Ready to Sleep Better?
Podcast Episode Transcripts:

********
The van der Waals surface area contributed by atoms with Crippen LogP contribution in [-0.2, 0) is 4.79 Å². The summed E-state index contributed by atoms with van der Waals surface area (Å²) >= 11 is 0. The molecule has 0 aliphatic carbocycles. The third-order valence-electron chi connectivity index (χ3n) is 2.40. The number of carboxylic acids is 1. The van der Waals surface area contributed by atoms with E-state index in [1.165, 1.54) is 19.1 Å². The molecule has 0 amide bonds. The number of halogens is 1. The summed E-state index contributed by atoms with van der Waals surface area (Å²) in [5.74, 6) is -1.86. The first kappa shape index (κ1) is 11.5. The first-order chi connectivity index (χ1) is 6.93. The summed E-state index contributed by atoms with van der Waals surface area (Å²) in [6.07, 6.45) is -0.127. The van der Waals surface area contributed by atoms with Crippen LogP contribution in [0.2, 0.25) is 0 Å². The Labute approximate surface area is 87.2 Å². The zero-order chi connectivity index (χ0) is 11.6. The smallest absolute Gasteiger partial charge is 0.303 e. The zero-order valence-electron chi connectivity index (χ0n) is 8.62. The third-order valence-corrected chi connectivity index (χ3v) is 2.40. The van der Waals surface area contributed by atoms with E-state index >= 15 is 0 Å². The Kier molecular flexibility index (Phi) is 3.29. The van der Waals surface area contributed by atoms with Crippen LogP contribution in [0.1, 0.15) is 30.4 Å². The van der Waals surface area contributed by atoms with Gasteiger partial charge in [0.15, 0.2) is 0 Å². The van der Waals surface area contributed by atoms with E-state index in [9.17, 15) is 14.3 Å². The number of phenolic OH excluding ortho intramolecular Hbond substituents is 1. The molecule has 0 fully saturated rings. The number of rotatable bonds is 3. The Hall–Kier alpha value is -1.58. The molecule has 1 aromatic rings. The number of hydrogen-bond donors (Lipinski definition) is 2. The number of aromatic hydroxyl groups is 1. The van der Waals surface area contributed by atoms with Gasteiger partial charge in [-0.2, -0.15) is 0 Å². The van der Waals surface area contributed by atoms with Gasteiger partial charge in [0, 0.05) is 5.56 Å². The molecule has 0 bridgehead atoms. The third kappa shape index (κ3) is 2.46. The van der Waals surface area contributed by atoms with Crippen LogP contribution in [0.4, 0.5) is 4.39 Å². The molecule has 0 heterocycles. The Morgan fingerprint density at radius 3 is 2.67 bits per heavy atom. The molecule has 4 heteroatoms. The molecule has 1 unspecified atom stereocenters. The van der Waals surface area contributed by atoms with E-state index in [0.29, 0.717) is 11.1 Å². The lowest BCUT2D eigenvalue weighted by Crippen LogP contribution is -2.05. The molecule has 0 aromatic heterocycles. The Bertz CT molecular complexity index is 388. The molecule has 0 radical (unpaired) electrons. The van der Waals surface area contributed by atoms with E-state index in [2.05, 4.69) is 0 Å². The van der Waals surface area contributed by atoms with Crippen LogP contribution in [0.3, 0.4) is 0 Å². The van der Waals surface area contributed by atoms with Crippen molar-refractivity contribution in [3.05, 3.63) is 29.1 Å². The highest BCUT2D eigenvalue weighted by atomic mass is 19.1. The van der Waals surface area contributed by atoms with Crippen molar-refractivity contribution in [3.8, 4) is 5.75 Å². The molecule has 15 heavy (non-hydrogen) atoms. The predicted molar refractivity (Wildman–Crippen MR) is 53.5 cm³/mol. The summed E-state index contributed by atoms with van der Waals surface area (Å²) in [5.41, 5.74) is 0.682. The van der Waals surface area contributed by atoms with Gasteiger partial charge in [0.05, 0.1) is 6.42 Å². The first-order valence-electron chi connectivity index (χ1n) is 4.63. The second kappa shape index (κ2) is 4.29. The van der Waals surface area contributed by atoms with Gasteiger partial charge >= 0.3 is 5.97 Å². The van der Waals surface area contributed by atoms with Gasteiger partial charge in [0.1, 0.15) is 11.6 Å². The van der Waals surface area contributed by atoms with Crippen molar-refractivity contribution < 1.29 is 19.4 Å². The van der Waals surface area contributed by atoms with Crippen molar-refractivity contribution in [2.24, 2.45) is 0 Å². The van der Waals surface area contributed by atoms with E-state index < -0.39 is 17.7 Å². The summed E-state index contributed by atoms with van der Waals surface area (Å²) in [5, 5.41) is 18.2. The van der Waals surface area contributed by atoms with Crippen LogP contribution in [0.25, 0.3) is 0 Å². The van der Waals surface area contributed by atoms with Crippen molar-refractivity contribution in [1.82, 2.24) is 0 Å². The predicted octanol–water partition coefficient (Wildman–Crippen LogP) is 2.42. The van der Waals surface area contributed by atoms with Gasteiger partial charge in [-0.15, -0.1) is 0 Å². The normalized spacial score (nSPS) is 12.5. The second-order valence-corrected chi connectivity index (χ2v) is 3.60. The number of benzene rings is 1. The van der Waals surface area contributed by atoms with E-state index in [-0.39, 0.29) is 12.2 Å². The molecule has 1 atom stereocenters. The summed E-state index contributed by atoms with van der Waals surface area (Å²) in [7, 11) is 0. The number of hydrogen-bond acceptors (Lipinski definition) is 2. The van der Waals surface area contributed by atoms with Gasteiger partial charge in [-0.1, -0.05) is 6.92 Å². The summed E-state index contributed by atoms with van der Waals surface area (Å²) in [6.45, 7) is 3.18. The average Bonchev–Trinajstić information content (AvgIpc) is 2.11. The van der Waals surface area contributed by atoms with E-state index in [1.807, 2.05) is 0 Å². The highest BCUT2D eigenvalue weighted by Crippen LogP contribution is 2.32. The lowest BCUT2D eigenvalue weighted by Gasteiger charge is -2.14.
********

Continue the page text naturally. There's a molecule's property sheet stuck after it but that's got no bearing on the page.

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Welcome to the kids sleep show, where we help tired parents from around the world to get their children to fall asleep independently, sleep through the night and build healthy sleep habits for life. I’m your host, Courtney Zentz. Now let’s sleep together. Hello, Courtney Zentz here from the kids sleep show. Thank you for joining. We are in day 14 of quarantine, here in Philly. So hopefully all of you are staying home and staying healthy. During this crazy time. I’m bringing you today a bit of information around short naps, I feel like if you’re stuck at home with your little ones, there’s no time like the present to get your naps sorted, and figure out what you can do to help them align and to become longer and more consistent during the day. So what I want to do is talk to you a little bit about the frustration that comes alongside of short naps, but also help you to understand when they should align and how long it should take them to get there. So that everybody’s got the same expectations around these tricky little buggers have a nap, especially that whole first year. So from a duration standpoint, the first few weeks of life, you’re going to have a lot of sleep happening all of the time, right, there can be some long naps, some short naps, and somewhere around three to four months, you’re going to notice that things are going to begin to change, you know, children are going to go from two stages asleep to cycles of sleep. A lot of people refer to it as the four month sleep regression. I typically refer to it as you know, babies starting to recognize there’s more happening in the world. So with that comes, you know, kind of a change in the naps as well. They’re no longer sleeping the whole day. And the whole night, they’re kind of now starting to figure out, hey, it’s day time, I want to be around and start to engage a little bit more and you know, begin to rest in more of a schedule versus just kind of whenever they feel like it every 45 minutes. So what starts to happen is a lot of times parents are going to get frustrated with the duration of naps. or, frankly, you’re just struggling to figure out how you get your little one to sleep more than 30 or 45 minutes. Okay, so we’re going to chat through what those common things are today that cause it, and then want to make sure that you’re aware of how to fix it. So the first thing that can happen as it relates to short naps is going to be making sure that your little one is not becoming too drowsy. During a feeding, you know, I talked to a lot of families about having this eat play sleep type of routine, because that means that food is happening after a baby wakes so that they’re waking refreshed, they’re ready to eat, and they’re ready to tackle the day. Okay, so if your routine is that, you know, it just so happens that they do eat before they go down, you want to make sure that the feeding, they’re taking, they’re not becoming too drowsy during, if they become too drowsy and you’re putting them down, it’s likely going to help to recharge their battery of it, which is going to lead them to a much shorter nap. You also want to make sure that they’re going down awake, because even drowsy but awake can also sometimes do it is it that like stage one, you know, light quiet alert stage, you want to try to avoid so you want to make sure that they’re they’re fed, they’re wide awake, that you’re giving them a nice burp and that they are you know good and ready to go down but they’re going down awake. Okay, one of the ways to mitigate the challenge of falling asleep is going to be to feed them actually just in a diaper. Okay, so take them out of their pajamas if you’re going through the whole nap routine. And you’re typically going to change them before they go down. Don’t put them back in their pajamas until after you’re done feeding. That’ll help ensure that there’s a little bit of a chill in the air to make sure they stay again awake for the feeding. They’re getting a nice full feed their birth, then you put their jammies on and let them go down awake. So that’s going to be the first thing right because sometimes again, if they’re too drowsy, it’s recharging their battery a bit. So they’re taking a quick power nap and then they’re shooting right back up. Okay,